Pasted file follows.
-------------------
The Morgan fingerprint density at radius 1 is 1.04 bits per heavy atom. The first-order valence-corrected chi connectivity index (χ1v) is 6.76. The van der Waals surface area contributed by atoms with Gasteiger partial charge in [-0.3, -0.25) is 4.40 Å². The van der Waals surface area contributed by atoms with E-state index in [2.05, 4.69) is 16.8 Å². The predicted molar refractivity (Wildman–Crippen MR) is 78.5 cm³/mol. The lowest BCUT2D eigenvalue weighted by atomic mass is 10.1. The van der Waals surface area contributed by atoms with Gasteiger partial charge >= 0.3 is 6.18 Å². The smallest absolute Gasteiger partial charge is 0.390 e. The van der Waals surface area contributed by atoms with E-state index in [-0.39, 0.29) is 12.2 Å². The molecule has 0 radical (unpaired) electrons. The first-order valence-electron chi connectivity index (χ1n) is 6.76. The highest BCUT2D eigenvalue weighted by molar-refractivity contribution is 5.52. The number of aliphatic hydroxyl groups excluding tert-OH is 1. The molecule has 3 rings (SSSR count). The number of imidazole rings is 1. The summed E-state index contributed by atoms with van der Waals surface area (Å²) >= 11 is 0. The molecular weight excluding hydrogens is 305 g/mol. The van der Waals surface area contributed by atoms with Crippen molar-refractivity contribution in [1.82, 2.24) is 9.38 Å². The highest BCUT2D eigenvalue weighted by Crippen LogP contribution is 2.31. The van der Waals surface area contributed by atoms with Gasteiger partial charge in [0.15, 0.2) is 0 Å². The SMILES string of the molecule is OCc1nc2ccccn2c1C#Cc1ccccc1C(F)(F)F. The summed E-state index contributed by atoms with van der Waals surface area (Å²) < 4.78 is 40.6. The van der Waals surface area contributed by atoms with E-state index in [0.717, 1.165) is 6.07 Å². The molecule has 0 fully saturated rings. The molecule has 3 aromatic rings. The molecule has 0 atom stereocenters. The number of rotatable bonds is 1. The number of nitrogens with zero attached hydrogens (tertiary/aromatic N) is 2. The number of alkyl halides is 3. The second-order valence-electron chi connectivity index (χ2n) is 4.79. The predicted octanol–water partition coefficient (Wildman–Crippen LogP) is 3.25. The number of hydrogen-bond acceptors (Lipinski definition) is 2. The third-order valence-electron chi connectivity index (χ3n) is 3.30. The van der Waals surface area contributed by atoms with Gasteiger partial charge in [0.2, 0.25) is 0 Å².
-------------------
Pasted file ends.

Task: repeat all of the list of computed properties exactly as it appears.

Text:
The Morgan fingerprint density at radius 1 is 1.04 bits per heavy atom. The first-order valence-corrected chi connectivity index (χ1v) is 6.76. The van der Waals surface area contributed by atoms with Gasteiger partial charge in [-0.3, -0.25) is 4.40 Å². The van der Waals surface area contributed by atoms with E-state index in [2.05, 4.69) is 16.8 Å². The predicted molar refractivity (Wildman–Crippen MR) is 78.5 cm³/mol. The lowest BCUT2D eigenvalue weighted by atomic mass is 10.1. The van der Waals surface area contributed by atoms with Gasteiger partial charge >= 0.3 is 6.18 Å². The smallest absolute Gasteiger partial charge is 0.390 e. The van der Waals surface area contributed by atoms with E-state index in [-0.39, 0.29) is 12.2 Å². The molecule has 0 radical (unpaired) electrons. The first-order valence-electron chi connectivity index (χ1n) is 6.76. The highest BCUT2D eigenvalue weighted by molar-refractivity contribution is 5.52. The number of aliphatic hydroxyl groups excluding tert-OH is 1. The molecule has 3 rings (SSSR count). The number of imidazole rings is 1. The summed E-state index contributed by atoms with van der Waals surface area (Å²) >= 11 is 0. The molecular weight excluding hydrogens is 305 g/mol. The van der Waals surface area contributed by atoms with Crippen molar-refractivity contribution in [1.82, 2.24) is 9.38 Å². The highest BCUT2D eigenvalue weighted by Crippen LogP contribution is 2.31. The van der Waals surface area contributed by atoms with Gasteiger partial charge in [0.15, 0.2) is 0 Å². The SMILES string of the molecule is OCc1nc2ccccn2c1C#Cc1ccccc1C(F)(F)F. The summed E-state index contributed by atoms with van der Waals surface area (Å²) < 4.78 is 40.6. The van der Waals surface area contributed by atoms with E-state index in [0.717, 1.165) is 6.07 Å². The molecule has 0 fully saturated rings. The molecule has 3 aromatic rings. The molecule has 0 atom stereocenters. The number of rotatable bonds is 1. The number of nitrogens with zero attached hydrogens (tertiary/aromatic N) is 2. The number of alkyl halides is 3. The second-order valence-electron chi connectivity index (χ2n) is 4.79. The predicted octanol–water partition coefficient (Wildman–Crippen LogP) is 3.25. The number of hydrogen-bond acceptors (Lipinski definition) is 2. The third-order valence-electron chi connectivity index (χ3n) is 3.30. The van der Waals surface area contributed by atoms with Gasteiger partial charge in [0.2, 0.25) is 0 Å².